For months, battles have been raging between those excited by the prospect of London 2012, and the doom merchants and naysayers who could see only congested public transport, irritating tourists, and inevitable humiliation as incompetent Britain drops the most keenly contested Olympic ball in front of a world audience.
But I believe London 2012 will be phenomenal. Apart from the compelling sport, massive urban regeneration, radically improved infrastructure and very likely rise in house prices, the truly exciting thing is the fact that the whole world will be arriving in our city. The already cosmopolitan nature will be magnified a hundred fold as the entire globe focuses on our backyard. What could be more exhilarating than that?
In the long run, I'd very much like to be part of the Games, even just a tiny speck, hopefully from within my current organisation - host broadcasters, of course.
Seven years and counting. There's a lot to be done. And I want to see that it's done right.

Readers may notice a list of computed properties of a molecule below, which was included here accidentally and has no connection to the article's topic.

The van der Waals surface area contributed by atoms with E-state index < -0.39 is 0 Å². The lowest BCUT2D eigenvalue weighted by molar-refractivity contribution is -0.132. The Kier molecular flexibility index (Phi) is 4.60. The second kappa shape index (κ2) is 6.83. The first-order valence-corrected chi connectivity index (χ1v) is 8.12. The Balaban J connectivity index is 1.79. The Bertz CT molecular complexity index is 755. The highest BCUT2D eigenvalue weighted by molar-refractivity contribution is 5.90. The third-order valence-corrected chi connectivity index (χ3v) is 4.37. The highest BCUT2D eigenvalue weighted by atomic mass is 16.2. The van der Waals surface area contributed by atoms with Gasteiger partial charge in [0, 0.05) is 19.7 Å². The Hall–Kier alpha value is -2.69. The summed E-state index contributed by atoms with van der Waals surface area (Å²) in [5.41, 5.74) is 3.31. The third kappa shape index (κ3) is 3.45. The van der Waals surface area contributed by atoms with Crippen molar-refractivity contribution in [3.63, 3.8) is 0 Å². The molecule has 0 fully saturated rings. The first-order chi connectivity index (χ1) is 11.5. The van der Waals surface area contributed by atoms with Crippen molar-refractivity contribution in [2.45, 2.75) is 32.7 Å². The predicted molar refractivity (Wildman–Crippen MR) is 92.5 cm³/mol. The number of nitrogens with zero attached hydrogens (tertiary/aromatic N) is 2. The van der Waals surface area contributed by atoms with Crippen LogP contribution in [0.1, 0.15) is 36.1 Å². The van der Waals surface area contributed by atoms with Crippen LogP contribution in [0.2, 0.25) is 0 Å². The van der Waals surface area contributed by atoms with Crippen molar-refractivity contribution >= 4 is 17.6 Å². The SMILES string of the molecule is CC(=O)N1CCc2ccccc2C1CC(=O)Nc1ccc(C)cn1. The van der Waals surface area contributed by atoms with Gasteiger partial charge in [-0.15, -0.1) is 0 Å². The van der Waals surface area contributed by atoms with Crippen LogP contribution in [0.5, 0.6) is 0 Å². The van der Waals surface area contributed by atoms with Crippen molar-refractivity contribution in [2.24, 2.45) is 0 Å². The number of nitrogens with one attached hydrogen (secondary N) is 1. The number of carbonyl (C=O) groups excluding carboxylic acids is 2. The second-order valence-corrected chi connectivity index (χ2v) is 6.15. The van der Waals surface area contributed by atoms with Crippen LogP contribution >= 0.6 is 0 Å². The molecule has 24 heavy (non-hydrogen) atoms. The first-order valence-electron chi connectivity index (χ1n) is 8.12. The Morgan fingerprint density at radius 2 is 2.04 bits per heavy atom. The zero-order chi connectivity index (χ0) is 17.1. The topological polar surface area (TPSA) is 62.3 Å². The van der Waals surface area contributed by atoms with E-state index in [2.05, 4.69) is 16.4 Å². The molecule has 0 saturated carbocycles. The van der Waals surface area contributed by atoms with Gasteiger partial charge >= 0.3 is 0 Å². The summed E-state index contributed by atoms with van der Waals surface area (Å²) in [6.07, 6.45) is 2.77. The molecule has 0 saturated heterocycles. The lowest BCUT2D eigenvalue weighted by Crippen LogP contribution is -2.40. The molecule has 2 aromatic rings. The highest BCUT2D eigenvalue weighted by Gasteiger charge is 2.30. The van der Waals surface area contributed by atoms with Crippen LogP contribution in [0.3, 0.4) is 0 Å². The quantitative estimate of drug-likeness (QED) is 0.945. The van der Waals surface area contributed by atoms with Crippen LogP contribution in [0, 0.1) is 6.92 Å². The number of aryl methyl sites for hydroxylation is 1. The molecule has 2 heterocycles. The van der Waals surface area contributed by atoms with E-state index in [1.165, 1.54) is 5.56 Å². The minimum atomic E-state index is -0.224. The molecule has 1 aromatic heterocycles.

But for now, just fucking yeah...
The unfortunate thing about trying to keep a garden in shape is the number of battles in which one gets involved.
Mum gave me a lovely little rose bush for my birthday. "It's disease resistant," she advised me. Not being that green of finger, I took this to mean it would be relatively low maintenance - regular watering and feeding during summer, maybe the odd bit of dead-heading, but otherwise something that could be left to its own devices.
Having been back to Wales for a long, hot weekend, I thought my garden was in need of a little attention. Most of the rose bush's flowers had died as a combined result of the sun and the fact that they'd come to the end of their natural life. So this morning's task was the removal of dessicated blooms.
Something else didn't look quite right, though. Didn't the bush used to have more leaves? Looking closer, I found the little culprit responsible - green, squirmy and enjoying a feast of foliage.
And he wasn't alone. Why dine on your own when you can throw a party? Upon thorough inspection I found dozens of the little buggers had stripped several of the branches as good as bare. Evidently I was facing the massed ranks of the caterpillar army.
So dead-heading became bug-chasing, as I scoured the rose bush for my herbivorous foes, picking them off and throwing them onto the decking for birds to find, or maybe for an appointment with the frog/toad/amphibious thing that seems to be resident in my garden (of whom more another time, hopefully). But eventually, much like sniffer dogs with drugs, a kind of caterpillar blindness develops, and the initial sharpness fades. Even so, by the end of the session about 50 had been forcibly evicted.